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Pre-harvest Weed Control in Small Grains Revisited

July 20, 2020

U of MN  Extension

Wet and windy weather has made for weed control challenges in small grains. Combine this with poor stands, poor tillering, and a shorter than normal crop, we will likely be faced with escaped weeds causing harvest challenges. You really only have two options if the weed pressure is so high that timely and efficient harvest becomes a challenge; swathing or herbicides.

Swathing is still a reliable option to quickly dry down weed biomass and get a crop harvest-ready.  Swathing is becoming somewhat of a lost art. A few pointers on how and when to swath can be found here.  Preharvest glyphosate has by far been the approach of choice in recent history to improve harvestability of weedy crops.

However, the increased frequency of glyphosate-resistant weeds makes this no longer a sure bet. If weed escapes include glyphosate-resistant biotypes of waterhemp, giant ragweed, common ragweed, or kochia, it is likely that pre-harvest glyphosate will not be sufficient to desiccate weed escapes. In these situations consider tankmix partners or alternatives that can partially offset the limitations of glyphosate, including 2,4-D, dicamba, flumioxazin (Valor), and saflufenacil (Sharpen).

The most common tank-mix partner for glyphosate is 2,4-D.  2,4-D can be used at 0.75 lb ai/A.  Extreme caution should be used when considering dicamba due to volatility issues during high temperatures.  Sharpen probably provides the quickest burndown of the large broadleaf weeds, other than Canada thistle and other members of the Asteraceae family. Sharpen should NOT be applied to seed production fields, however, and the maximum allowable residue levels in the export market are subject to change (as they are for glyphosate residues).  Also, caution should be used if applying Sharpen to fields that will be planted to sugarbeets next year.  Therefore, it is paramount to follow all label restrictions.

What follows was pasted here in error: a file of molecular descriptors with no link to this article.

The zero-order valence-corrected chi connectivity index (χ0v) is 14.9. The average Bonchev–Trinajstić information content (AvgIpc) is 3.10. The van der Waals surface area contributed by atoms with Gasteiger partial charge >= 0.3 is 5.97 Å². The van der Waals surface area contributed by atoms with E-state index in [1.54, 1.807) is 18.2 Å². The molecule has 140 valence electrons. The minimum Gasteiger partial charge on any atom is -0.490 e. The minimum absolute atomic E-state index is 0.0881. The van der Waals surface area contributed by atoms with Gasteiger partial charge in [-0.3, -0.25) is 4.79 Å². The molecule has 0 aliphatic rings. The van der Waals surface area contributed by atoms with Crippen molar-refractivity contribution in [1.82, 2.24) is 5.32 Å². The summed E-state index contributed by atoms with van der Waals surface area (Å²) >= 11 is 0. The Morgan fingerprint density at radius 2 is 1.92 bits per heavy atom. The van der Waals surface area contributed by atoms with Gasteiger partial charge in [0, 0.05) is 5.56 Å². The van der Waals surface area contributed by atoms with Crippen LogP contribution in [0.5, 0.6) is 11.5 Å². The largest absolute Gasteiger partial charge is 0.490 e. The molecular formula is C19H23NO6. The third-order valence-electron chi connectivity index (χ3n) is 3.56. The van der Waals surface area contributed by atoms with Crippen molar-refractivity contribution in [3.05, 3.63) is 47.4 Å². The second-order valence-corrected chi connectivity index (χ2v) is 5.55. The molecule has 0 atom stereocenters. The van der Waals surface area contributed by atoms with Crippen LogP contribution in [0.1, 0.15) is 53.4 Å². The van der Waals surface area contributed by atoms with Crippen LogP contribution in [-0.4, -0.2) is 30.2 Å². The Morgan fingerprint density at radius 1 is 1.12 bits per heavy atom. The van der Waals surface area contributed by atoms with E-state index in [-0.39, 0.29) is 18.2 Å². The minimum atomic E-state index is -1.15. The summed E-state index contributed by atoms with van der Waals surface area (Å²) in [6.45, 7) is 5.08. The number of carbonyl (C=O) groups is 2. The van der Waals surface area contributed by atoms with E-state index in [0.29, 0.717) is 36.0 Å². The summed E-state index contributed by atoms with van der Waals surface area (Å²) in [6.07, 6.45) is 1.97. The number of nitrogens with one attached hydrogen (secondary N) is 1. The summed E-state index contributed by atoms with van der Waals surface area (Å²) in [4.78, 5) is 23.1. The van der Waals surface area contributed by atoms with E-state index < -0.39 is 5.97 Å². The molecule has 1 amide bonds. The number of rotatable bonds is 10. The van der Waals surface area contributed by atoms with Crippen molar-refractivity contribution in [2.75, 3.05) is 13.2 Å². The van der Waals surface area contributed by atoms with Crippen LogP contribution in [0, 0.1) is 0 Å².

Remember, pre-harvest herbicide applications cannot work miracles.  Depending on the weather, burn-down applications may be slower than desirable.

Source: U of M – MN Crop News

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